Sputnik

October 4, 1957 – Soviets Launch Sputnik 1

Sputnik 1

 

On October 4, 1957, the Soviet Union upped the ante in the Space Race with the successful launch of Sputnik 1, the first Earth-orbiting artificial satellite.  Blasted through the atmosphere from the Baikonur Cosmodrome aboard a two-stage R-7 rocket, Sputnik 1 was a 23-inch diameter, 184 pound, aluminum-magnesium-titanium sheathed sphere with two whip-like antennae.  Powered by silver-zinc batteries, it entered a low, elliptical orbit emitting a radio signal which could be received on Earth by both Soviet scientists and the curious (and highly-alarmed) American public.  Sputnik traveled 18,000 miles per hour, completing an Earth-orbit every 96 minutes.  Radio transmissions continued for 22 days, until transmitter batteries were exhausted.  The history-making satellite spent 3 months in orbit, traveling a total of 37 million miles, before burning up in atmospheric reentry on January 4, 1958.

While not able to conduct as many experiments as the Soviets had initially hoped, Sputnik was able to gather information during its three-month run concerning the density of the Earth’s upper atmosphere, radio-signal distribution in the ionosphere, and meteoroid detection by penetration of the satellite’s outer hull.

The successful launch of an artificial satellite was one of the primary goals of the International Geophysical Year (IGY), inaugurated on July 1, 1957.  The Soviets had first proposed developing such a satellite on May 27, 1954, and President Dwight Eisenhower announced on July 29, 1955 that the United States would send their own version of the technological achievement into space during the IGY.  But Sputnik took America and its government by surprise.  Americans now had to take Soviet scientific abilities much more seriously.  A sense of vulnerability to attack led to panic reactions by the public, as they listened in to Sputnik’s ominous “beep-beep” when it passed directly overhead.  The US government responded with renewed commitment to scientific and technological research, and military and educational program revamping and investment.  ICBMs, missile defense systems, and satellites were all placed on a developmental fast-track.  After several failed attempts, the United States’ first successful launch of its own artificial satellite, Explorer 1, occurred on January 31, 1958.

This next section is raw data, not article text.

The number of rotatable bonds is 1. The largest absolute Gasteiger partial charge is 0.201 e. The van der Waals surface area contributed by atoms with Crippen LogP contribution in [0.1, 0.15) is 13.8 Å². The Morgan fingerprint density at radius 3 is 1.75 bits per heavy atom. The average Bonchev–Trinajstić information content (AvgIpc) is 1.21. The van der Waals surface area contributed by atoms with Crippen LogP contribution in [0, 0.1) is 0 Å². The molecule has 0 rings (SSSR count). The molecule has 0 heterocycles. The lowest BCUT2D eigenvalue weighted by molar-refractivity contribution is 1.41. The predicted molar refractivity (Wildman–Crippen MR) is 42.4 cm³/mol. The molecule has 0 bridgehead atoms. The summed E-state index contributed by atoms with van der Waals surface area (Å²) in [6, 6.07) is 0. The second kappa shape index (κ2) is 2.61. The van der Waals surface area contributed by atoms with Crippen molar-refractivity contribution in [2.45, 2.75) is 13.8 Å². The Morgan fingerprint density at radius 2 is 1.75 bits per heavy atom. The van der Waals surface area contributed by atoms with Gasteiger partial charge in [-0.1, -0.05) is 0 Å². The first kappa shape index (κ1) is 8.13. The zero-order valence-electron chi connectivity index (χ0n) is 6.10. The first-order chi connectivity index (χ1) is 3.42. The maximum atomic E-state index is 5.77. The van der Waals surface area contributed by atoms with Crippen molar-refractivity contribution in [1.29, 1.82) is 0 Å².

Numerous references to Sputnik in movies, television shows, and pop songs have made the term part of the American cultural landscape.  Replicas and models of the satellite can be found at the United Nations, the Smithsonian’s National Air and Space Museum, and the Science Museum in London.

Image Credit: NASA

July 1, 1957 – The International Geophysical Year Begins

On July 1, 1957, the International Geophysical Year (IGY) began its eighteen-month run.  First proposed by the International Council of Scientific Unions in 1952, the IGY was an ambitious program of coordinated research by the world’s scientists into the mysteries of geophysical phenomenon such as aurora and airglow, cosmic rays, geomagnetism, glaciology, gravity, ionospheric physics, longitude and latitude determination, meteorology, oceanography, rocketry, seismology, and solar activity.  Research into Antarctic ice depths yielded a new estimate of the earth’s total ice content.